The image editing app also brings a redesigned Stroke effect for OS X 10.11 El Capitan users that’s smoother and up to 15 times faster, improves the Pixelmator Distort Extension so the brush size auto-adjusts as you zoom in and out, ensures the Column Marquee Tool makes exact selections, fixes a crash related to editing tiny images with the Red Eye Tool, returns the Add to iPhoto option to 10.9 Mavericks, and improves stability when opening PSD files with specific Photoshop text features. ($29.99 new from the Mac App Store, free update, 54.4 MB, release notes, 10.9.5+)
Read/post comments about Pixelmator 3.5.
Cyberduck 5.0 — The Cyberduck team has released version 5.0 of the open-source file transfer app, bringing back support for Google Drive so you can access files without syncing to your desktop. In addition to an updated user interface with new streamlined monochrome toolbar icons, Cyberduck 5 adds an option to use AWS KMS-Managed Keys (SSE-KMS) for server side encryption on Amazon S3, allows repeat failed transfers for single segments of multipart large file transfer (S3, OpenStack Swift, Backblaze B2), and adds support for the Spectra BlackPearl Deep Storage Gateway. Cyberduck is free, though you can support it via a donation or a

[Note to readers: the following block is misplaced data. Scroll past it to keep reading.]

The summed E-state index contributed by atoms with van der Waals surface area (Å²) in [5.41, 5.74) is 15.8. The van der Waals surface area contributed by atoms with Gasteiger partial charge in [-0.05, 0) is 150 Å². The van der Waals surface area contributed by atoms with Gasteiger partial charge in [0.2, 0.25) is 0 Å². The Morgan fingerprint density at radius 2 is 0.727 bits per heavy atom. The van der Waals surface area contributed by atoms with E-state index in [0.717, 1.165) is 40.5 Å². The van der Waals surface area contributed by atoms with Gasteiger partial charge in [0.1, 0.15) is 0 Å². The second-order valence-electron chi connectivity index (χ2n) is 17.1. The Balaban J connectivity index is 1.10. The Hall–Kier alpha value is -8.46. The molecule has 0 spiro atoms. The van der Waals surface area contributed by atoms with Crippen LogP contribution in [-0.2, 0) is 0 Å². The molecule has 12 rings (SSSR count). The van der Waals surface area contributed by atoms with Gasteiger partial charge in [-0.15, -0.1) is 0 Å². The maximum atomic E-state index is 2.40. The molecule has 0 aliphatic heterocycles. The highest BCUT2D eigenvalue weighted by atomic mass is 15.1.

$23.99 purchase made through the Mac App Store. (Free, 89.6 MB, release notes)
Read/post comments about Cyberduck 5.0.
Tinderbox 6.6 and Storyspace 3.1.2 — Eastgate Systems has released Tinderbox 6.6, improving the personal content assistant’s infrastructure to take better advantage of your Mac’s computing power to manage agents, rules, actions, and more. The update also improves the speed of Tinderbox Maps, adds support for importing data from Taskpaper, Microsoft Word, and Apple’s Pages, improves RTF export, and adds a date picker to augment the app’s flexible date interpreter.